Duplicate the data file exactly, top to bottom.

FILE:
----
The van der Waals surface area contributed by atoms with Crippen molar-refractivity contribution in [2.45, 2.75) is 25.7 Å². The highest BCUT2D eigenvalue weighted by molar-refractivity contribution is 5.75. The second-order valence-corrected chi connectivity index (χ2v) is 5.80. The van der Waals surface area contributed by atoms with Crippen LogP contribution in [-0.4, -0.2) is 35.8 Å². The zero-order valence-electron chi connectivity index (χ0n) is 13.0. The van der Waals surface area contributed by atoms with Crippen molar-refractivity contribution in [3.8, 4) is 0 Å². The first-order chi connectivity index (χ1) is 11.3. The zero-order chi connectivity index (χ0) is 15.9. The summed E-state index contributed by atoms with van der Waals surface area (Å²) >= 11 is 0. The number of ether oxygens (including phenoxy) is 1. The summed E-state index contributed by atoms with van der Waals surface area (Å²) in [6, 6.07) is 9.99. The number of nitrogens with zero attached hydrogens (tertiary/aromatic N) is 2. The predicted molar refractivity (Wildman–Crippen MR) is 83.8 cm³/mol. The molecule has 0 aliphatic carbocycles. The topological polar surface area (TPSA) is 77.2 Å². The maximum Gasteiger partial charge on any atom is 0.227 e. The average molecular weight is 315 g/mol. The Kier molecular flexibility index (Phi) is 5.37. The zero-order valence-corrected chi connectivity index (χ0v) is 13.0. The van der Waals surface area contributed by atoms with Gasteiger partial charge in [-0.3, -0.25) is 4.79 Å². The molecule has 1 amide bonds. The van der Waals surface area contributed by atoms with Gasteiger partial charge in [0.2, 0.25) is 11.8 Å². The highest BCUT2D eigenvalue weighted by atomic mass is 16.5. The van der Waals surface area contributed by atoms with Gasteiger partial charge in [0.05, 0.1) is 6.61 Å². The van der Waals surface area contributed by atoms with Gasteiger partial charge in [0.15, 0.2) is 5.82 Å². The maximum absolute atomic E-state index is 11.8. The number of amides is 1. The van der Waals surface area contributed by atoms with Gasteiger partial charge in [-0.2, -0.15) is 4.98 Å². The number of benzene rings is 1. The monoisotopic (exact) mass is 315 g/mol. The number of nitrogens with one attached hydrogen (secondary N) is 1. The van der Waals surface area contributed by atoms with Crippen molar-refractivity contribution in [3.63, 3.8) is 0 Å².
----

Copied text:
The van der Waals surface area contributed by atoms with Crippen molar-refractivity contribution in [2.45, 2.75) is 25.7 Å². The highest BCUT2D eigenvalue weighted by molar-refractivity contribution is 5.75. The second-order valence-corrected chi connectivity index (χ2v) is 5.80. The van der Waals surface area contributed by atoms with Crippen LogP contribution in [-0.4, -0.2) is 35.8 Å². The zero-order valence-electron chi connectivity index (χ0n) is 13.0. The van der Waals surface area contributed by atoms with Crippen molar-refractivity contribution in [3.8, 4) is 0 Å². The first-order chi connectivity index (χ1) is 11.3. The zero-order chi connectivity index (χ0) is 15.9. The summed E-state index contributed by atoms with van der Waals surface area (Å²) >= 11 is 0. The number of ether oxygens (including phenoxy) is 1. The summed E-state index contributed by atoms with van der Waals surface area (Å²) in [6, 6.07) is 9.99. The number of nitrogens with zero attached hydrogens (tertiary/aromatic N) is 2. The predicted molar refractivity (Wildman–Crippen MR) is 83.8 cm³/mol. The molecule has 0 aliphatic carbocycles. The topological polar surface area (TPSA) is 77.2 Å². The maximum Gasteiger partial charge on any atom is 0.227 e. The average molecular weight is 315 g/mol. The Kier molecular flexibility index (Phi) is 5.37. The zero-order valence-corrected chi connectivity index (χ0v) is 13.0. The van der Waals surface area contributed by atoms with Gasteiger partial charge in [-0.3, -0.25) is 4.79 Å². The molecule has 1 amide bonds. The van der Waals surface area contributed by atoms with Gasteiger partial charge in [0.2, 0.25) is 11.8 Å². The highest BCUT2D eigenvalue weighted by atomic mass is 16.5. The van der Waals surface area contributed by atoms with Gasteiger partial charge in [0.05, 0.1) is 6.61 Å². The van der Waals surface area contributed by atoms with Gasteiger partial charge in [0.15, 0.2) is 5.82 Å². The maximum absolute atomic E-state index is 11.8. The number of amides is 1. The van der Waals surface area contributed by atoms with Gasteiger partial charge in [-0.2, -0.15) is 4.98 Å². The number of benzene rings is 1. The monoisotopic (exact) mass is 315 g/mol. The number of nitrogens with one attached hydrogen (secondary N) is 1. The van der Waals surface area contributed by atoms with Crippen molar-refractivity contribution in [3.63, 3.8) is 0 Å².